The oncogenic mechanism of aneurysmal bone cysts

    第十六對染色體 q22位置上,為 CDH 11 基因。

    CDH 11 基因的功能,主要與鈣離子相關之細胞黏附性、骨分化有關。

    第十七對染色體 p13 的位置上,為 USP6 基因。

    SP6 基因的功能非常多,主要包括細胞移動、轉變與發炎反應。


    這個基因轉位的發生,產生了一種 CDH11-USP6 的融合基因 (CDH11-USP6 fusion gene)。

    CDH11-USP6 融合基因會促進 MMP-9 與 VEGF 的表現。

    MMP-9 與 VEGF 會造成 osteolysis, inflammation and vascularization。



Will aneurysmal bone cysts turn malignant

Although an aneurysmal bone cyst has a low chance of turning malignant, the initial distinction between it and a malignant tumor is very difficult and will need special attention!

by PQ Wu

For primary aneurysmal bone cyst, the chances of turning malignant are quite low. The ods are about 1% in sporadic reports. However, malignancy could be induced when aneurysmal bone cyst patients receive radiation therapy. In 2005, two cases of turning aneurysmal bone cyst to osteosarcoma were reported by the Scott and White Memorial Hospital and Clinic in Texas (*). In 2015 at our center, we also treated a teenager who bears highly malignant osteosarcoma turned from an aneurysmal bone cyst. In the secondary aneurysmal bone cyst, it’s very likely to have a tumor with aneurysmal-bone-cyst change

Case sharing: A seven-year-old girl with a treated aneurysmal bone cyst in her left shoulder that converted to telangiectatic malignant osteosarcoma seven years later

Distinction from telangiectatic osteosarcoma

I believe that a bone oncologist, when diagnosing ‘aneurysmal bone cysts,’ will feel uncertain and think about a terrible malignant tumor, telangiectatic osteosarcoma. These two tumors are fairly indistinguishable at the initial stage, whether under X-ray images, MRI images, or even biopsies! Many benign tumors are also not easy to distinguish between each other, yet the impact is not huge, and a surgical cleaning would be enough! However, once an aneurysmal bone cyst and telangiectatic osteosarcoma are misdiagnosed, the patient would likely lose a limb or even his/her life!

Whether at global bone tumor conferences or in the medical journal of bone tumors, these examples have also been reported quite a few times! So, in our Therapeutical and Research Center of Musculoskeletal Tumor at Taipei Veterans General Hospital, we’ll be very cautious when encountering a 'somewhat strange' aneurysmal bone cyst. Before entering the tumor during surgery, we will slice a small wound to take out the tumor specimen for frozen biopsy confirmation.  After a correct confirmation, we’ll open the wound and continue the operation. However, even with such caution, misjudgments may occur.
Surgical treatment of aneurysmal bone cysts

Surgery for aneurysmal bone cysts is absolutely necessary! There are three steps, including intralesional curettage, post-surgical adjuvant therapy, and bone transplantation. I have a detailed description of these three steps in the following three articles, and the access links are as follows:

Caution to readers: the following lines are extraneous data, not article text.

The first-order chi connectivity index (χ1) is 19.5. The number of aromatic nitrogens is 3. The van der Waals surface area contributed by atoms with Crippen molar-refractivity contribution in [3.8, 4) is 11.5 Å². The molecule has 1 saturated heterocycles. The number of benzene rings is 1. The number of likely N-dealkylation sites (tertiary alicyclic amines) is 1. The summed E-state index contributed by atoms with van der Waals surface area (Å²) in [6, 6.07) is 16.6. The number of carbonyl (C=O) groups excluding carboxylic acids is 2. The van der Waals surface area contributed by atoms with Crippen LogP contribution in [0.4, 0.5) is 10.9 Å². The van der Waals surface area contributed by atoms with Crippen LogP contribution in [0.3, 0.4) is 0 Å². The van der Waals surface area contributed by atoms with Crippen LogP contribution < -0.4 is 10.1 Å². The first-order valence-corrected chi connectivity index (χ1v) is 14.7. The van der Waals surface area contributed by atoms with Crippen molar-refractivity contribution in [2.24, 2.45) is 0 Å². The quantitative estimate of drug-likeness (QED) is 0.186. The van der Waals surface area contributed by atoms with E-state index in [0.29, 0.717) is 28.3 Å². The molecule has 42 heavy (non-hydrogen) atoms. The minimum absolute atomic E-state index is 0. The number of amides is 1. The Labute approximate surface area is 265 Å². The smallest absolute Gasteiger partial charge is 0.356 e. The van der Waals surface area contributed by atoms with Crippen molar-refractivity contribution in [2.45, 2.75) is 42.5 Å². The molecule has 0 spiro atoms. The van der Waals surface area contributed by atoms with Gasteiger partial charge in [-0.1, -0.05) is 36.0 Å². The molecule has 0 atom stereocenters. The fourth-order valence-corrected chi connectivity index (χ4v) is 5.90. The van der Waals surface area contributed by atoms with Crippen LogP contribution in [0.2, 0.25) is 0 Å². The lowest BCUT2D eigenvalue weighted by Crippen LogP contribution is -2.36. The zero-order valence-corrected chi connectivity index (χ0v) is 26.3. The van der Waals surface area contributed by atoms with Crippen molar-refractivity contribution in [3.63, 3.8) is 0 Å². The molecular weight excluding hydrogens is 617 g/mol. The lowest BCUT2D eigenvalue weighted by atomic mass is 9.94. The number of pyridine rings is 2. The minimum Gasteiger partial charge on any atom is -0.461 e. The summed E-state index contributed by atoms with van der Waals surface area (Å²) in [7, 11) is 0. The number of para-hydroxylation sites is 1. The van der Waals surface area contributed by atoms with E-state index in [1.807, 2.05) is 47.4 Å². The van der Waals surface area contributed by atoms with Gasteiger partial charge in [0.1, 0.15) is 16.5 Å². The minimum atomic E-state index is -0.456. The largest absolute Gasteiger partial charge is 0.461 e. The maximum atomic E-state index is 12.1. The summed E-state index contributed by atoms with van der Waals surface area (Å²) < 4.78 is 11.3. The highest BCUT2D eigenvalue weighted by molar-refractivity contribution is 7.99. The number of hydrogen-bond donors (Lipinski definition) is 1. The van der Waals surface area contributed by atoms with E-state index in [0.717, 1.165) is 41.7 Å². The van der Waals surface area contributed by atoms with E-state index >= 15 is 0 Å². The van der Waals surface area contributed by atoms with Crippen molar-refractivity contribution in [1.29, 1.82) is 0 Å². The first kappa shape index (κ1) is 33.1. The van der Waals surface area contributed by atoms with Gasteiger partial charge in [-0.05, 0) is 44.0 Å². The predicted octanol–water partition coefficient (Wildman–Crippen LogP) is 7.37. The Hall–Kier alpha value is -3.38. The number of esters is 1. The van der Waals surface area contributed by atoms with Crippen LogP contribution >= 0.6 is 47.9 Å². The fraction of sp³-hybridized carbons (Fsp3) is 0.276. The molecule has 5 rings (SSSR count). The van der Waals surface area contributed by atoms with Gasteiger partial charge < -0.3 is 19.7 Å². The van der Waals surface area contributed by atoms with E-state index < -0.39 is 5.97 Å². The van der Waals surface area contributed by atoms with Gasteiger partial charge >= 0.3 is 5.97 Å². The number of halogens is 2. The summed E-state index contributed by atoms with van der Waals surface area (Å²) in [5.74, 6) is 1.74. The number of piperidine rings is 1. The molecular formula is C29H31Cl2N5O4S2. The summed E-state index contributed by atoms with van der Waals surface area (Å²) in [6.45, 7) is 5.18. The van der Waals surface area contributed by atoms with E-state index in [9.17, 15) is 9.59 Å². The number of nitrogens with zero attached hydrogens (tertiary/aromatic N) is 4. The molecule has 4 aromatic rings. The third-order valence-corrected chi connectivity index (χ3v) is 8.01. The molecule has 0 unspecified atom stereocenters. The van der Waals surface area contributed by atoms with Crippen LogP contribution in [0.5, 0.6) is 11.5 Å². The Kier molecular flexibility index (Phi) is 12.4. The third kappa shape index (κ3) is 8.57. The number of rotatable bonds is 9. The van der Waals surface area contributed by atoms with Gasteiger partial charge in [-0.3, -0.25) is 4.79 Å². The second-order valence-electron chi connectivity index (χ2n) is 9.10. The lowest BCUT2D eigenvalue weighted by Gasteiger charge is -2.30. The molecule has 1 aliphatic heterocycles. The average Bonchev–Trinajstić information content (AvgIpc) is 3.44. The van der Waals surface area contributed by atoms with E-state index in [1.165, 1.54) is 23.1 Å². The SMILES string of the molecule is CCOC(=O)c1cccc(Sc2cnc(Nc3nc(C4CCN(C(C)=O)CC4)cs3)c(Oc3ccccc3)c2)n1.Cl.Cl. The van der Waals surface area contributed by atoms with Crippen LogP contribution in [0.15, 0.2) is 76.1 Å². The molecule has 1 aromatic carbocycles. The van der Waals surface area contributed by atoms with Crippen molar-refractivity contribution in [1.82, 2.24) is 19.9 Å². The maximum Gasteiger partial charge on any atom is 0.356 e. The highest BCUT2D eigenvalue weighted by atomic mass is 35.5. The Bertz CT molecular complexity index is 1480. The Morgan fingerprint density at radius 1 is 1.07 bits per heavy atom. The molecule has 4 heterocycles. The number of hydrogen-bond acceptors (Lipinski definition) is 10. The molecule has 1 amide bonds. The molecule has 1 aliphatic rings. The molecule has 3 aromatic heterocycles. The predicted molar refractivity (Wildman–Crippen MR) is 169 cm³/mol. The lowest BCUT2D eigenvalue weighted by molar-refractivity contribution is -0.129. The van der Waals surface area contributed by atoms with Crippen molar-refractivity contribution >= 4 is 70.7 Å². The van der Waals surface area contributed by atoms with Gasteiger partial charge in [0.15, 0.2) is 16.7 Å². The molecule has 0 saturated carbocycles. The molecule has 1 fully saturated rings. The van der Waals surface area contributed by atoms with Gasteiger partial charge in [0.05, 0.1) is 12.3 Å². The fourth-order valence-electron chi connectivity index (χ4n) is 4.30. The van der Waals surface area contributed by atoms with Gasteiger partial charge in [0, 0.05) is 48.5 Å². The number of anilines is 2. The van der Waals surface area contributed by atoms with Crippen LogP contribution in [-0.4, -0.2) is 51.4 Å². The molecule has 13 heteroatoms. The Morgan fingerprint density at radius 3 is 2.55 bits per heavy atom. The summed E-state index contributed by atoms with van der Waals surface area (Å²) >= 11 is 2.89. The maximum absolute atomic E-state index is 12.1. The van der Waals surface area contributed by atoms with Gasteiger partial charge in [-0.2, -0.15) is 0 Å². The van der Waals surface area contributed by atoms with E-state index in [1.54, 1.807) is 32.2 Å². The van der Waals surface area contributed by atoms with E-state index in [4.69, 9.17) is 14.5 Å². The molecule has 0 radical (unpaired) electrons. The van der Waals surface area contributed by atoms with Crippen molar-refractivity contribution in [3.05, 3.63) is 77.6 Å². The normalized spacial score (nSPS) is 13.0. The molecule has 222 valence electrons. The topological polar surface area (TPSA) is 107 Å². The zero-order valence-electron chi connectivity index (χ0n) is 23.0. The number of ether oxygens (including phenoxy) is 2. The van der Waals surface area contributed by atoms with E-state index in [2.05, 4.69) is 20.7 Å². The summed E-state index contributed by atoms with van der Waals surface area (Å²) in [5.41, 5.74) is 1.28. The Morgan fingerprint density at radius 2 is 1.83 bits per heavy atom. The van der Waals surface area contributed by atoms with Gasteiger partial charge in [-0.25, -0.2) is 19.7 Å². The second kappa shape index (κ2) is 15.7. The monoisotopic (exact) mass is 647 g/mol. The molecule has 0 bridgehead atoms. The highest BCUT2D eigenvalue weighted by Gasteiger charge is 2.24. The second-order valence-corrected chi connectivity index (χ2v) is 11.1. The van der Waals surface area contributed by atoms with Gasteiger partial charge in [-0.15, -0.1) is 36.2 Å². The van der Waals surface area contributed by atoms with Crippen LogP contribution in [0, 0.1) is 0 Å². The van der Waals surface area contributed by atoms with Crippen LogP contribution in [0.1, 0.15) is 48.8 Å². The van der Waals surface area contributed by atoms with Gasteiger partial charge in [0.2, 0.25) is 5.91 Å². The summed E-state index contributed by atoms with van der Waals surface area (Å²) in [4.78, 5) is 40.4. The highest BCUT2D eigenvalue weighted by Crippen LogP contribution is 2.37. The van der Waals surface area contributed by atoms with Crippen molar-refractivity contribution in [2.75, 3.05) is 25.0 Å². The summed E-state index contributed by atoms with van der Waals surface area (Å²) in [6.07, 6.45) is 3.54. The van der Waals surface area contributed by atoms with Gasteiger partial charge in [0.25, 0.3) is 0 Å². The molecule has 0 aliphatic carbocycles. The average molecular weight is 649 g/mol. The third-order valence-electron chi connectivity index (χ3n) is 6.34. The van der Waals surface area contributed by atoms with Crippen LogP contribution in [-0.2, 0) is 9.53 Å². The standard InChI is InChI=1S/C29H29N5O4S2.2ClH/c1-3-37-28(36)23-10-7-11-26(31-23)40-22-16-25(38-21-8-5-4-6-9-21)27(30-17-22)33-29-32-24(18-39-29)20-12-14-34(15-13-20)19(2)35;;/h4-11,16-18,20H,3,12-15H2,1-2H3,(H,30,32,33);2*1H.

Subcutaneous injection of Doxycyclin

As mentioned earlier, aneurysmal bone cysts tend to occur in the spine and can cause nerve compression. Coupled with the fact that aneurysmal bone cysts are relatively easy-recurring tumors, physicians often feel helpless to treat aneurysmal bone cyst in the spine or pelvis. In 2013, Ohio State University Medical Center came up with an approach of injecting a very traditional drug- Doxycyclin, directly through the skin into the patient's aneurysmal bone cysts. They reported 20 patient experiences, with five of whom had aneurysmal bone cysts in the spine. Only one patient experienced tumor recurrence after an average of 38 months of tracking (at least 24 months)! Such a result was very inspiring since it was really hard to treat aneurysmal bone cysts that occur in the spine or pelvis in the past!

Moreover, what is the mechanism of using the Doxycyclin for aneurysmal bone cyst treatment? As mentioned earlier, the formation of aneurysmal bone cysts is driven by the gene translocation of the 16th and 17th pairs of chromosomes, resulting in the CDH11-USP6 fusion gene. This fusion gene promotes the function of MMP-9, leading to the occurrence of tumors. Therefore, the effect of Doxycyclin to eliminate tumors is that it inhibits the function of MMP-9.

It is quite a pity that this injection form of Doxycyclin is not available in Taiwan for some reason. Although it’s very cheap, it’s not purchasable in Taiwan! Therefore,  patients with aneurysmal bone cysts in Taiwan currently have no chance to receive such treatment! It should prompt a reflection of our National Health Insurance system!